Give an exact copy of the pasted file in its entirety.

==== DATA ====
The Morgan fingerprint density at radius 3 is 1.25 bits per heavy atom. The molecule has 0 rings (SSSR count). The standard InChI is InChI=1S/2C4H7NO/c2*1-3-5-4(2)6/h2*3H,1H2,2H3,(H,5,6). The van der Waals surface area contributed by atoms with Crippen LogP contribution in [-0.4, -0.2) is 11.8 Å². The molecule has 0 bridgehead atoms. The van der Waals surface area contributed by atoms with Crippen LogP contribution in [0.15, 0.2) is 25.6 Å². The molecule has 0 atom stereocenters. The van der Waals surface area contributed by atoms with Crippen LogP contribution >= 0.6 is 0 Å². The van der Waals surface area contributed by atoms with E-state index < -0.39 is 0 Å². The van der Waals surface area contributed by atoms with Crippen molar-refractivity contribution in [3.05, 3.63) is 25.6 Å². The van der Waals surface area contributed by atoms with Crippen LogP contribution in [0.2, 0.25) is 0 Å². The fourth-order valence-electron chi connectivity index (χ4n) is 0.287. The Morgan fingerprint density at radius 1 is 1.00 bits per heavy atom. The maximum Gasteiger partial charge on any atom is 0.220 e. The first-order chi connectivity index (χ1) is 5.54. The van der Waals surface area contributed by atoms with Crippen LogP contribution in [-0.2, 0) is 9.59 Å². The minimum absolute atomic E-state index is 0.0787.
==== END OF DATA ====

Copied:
The Morgan fingerprint density at radius 3 is 1.25 bits per heavy atom. The molecule has 0 rings (SSSR count). The standard InChI is InChI=1S/2C4H7NO/c2*1-3-5-4(2)6/h2*3H,1H2,2H3,(H,5,6). The van der Waals surface area contributed by atoms with Crippen LogP contribution in [-0.4, -0.2) is 11.8 Å². The molecule has 0 bridgehead atoms. The van der Waals surface area contributed by atoms with Crippen LogP contribution in [0.15, 0.2) is 25.6 Å². The molecule has 0 atom stereocenters. The van der Waals surface area contributed by atoms with Crippen LogP contribution >= 0.6 is 0 Å². The van der Waals surface area contributed by atoms with E-state index < -0.39 is 0 Å². The van der Waals surface area contributed by atoms with Crippen molar-refractivity contribution in [3.05, 3.63) is 25.6 Å². The van der Waals surface area contributed by atoms with Crippen LogP contribution in [0.2, 0.25) is 0 Å². The fourth-order valence-electron chi connectivity index (χ4n) is 0.287. The Morgan fingerprint density at radius 1 is 1.00 bits per heavy atom. The maximum Gasteiger partial charge on any atom is 0.220 e. The first-order chi connectivity index (χ1) is 5.54. The van der Waals surface area contributed by atoms with Crippen LogP contribution in [-0.2, 0) is 9.59 Å². The minimum absolute atomic E-state index is 0.0787.